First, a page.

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PLAEX-Crete: The Lego block of the building industry?

Bricks made of construction waste, recycled plastic designed to ease labour, waste problems

A PLAEX-Crete brick used to build structures. (Courtesy PLAEX Building Systems Inc.)

An “absolutely terrifying” statistic that hangs over the mind of Dustin Bowers is the average age of a skilled trades worker in North America: 60 years old, he said, meaning mass retirements are looming.

Bowers uses words like “apocalypse” to describe the coming labour situation in Canada (other estimates put the average age in the 50s). He is equally worried about mountains of waste building up around the world, particularly long-lasting plastics.

Bowers, a life-long construction and trades worker-turned-entrepreneur, is looking to help solve these two problems with his company PLAEX Building Systems Inc.

Based in Dieppe, N.B., PLAEX was formed after Bowers’ previous work experience in Vancouver, where he said it became “blatantly clear” solutions must be developed for managing waste and bridging the skilled labour shortage.

“We take difficult-to-recycle plastics and combine them in a unique composite material to form fully-interlocking building systems,” he said during an interview with Sustainable Biz Canada.


PLAEX is behind PLAEX-Crete, a material that is 90 per cent to 100 per cent made out of mineral construction waste and difficult-to-recycle polymers.

The material is manufactured at a demonstration facility in Dieppe, where plastic from its partners is sorted, shredded, processed and mixed into the composite to be molded into shapes.

By reusing the waste and polymers, PLAEX-Crete pulls out what would have otherwise lingered in a landfill or ocean and gives it a second life. Lab testing conducted at the University of New Brunswick found a brick of PLAEX-Crete offsets 42 kilograms of carbon, he said.

The company points to studies that show PLAEX-Crete is cost-effective, water-resistant, durable and insulating, making the argument for its use in a wide range of structures.

After touting its sustainability features, Bowers also pointed to the ease of use of PLAEX-Crete which is in similar fashion to Lego bricks. It is based on an interlocking panel system that does not require cuts or mortar, making it three- to four-times faster to build than traditional materials, the company says.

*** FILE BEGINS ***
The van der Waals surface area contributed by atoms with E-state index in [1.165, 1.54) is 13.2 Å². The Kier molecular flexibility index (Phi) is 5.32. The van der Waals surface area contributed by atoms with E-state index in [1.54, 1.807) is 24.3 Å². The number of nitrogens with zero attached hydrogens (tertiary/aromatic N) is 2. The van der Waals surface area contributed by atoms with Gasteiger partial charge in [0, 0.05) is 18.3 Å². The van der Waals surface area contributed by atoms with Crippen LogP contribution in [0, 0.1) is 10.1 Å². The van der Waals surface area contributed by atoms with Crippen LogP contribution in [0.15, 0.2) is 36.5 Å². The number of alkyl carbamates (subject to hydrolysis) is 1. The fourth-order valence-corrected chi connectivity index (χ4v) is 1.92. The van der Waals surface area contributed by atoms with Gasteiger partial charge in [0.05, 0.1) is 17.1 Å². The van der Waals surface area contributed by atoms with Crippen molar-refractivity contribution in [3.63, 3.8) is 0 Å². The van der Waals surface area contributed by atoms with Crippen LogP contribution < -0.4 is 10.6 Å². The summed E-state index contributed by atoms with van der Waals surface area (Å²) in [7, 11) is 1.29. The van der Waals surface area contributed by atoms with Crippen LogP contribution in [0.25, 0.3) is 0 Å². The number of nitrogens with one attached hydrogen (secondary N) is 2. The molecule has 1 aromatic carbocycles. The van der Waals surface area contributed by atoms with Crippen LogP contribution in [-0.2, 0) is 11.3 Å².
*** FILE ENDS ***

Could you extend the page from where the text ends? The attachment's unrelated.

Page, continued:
Being easy to assemble is intended to alleviate the labour shortage problem, requiring less of the experience and technical skills traditionally needed in homebuilding

“We need to simplify (construction). Our design is the simplest possible design that still incorporates many of the building facets.”

The simplicity of PLAEX-Crete also bolsters its use in automated homebuilding, Bowers said, furthering its potential as an answer in a future with fewer skilled workers.

PLAEX-Crete is designed to be part of the circular economy.

If the user changes their mind about the structure, walls can be disassembled and the bricks re-used. If the PLAEX-Crete brick reaches its end-of-life, the company has plans to take it back (provided it is located close to PLAEX or its partners) so it can be crushed and recycled into more PLAX-Crete, or put through a chemical recycling process.

PLAEX-Crete products

PLAEX-Crete comes in two forms: LinX and Brick&Panel.

Brick&Panel is the interlocking wall system designed to be intuitive for assembly, then covered by PLAEX’s panel product.

The PLAEX CEO said Brick&Panel is undergoing ASTM International standard testing to certify its use for the building industry and the company is hoping to receive the certification by 2025. He is confident the product will be certified for residential use, specifically low-rise construction ranging from two to three storeys.

LinX is a landscaping product intended for use in structures such as garden beds, sheds, walkway edging, patios and fences.

LinX is made to reach the market quickly, being simpler and retail-friendly, and has already been used in a few projects, Bowers said. By the end of 2023, the product will be offered in three to four retail locations on Canada's east coast.

The Stone Depot in Halifax is one of the retailers.

Pre-orders for the company’s products have been “wild,” Bowers said. Three months of pre-orders have covered 50 per cent of its 2024 production capacity.

PLAEX’s future

To expand PLAEX, Bowers said its investors intend to license its technology in Atlantic Canada in 2024 and deploy an automated factory. He hopes to have one to three deployments of PLAEX-Crete as well.

Bowers hopes to close PLAEX’s seed round by the end of January, and move on to its Series A round to assist in its ambitions for national and international scale-up.

Companies in Ontario, Alberta, British Columbia, the United States, Jamaica, Nigeria, England and the Philippines have expressed interest in licensing PLAEX, he added.

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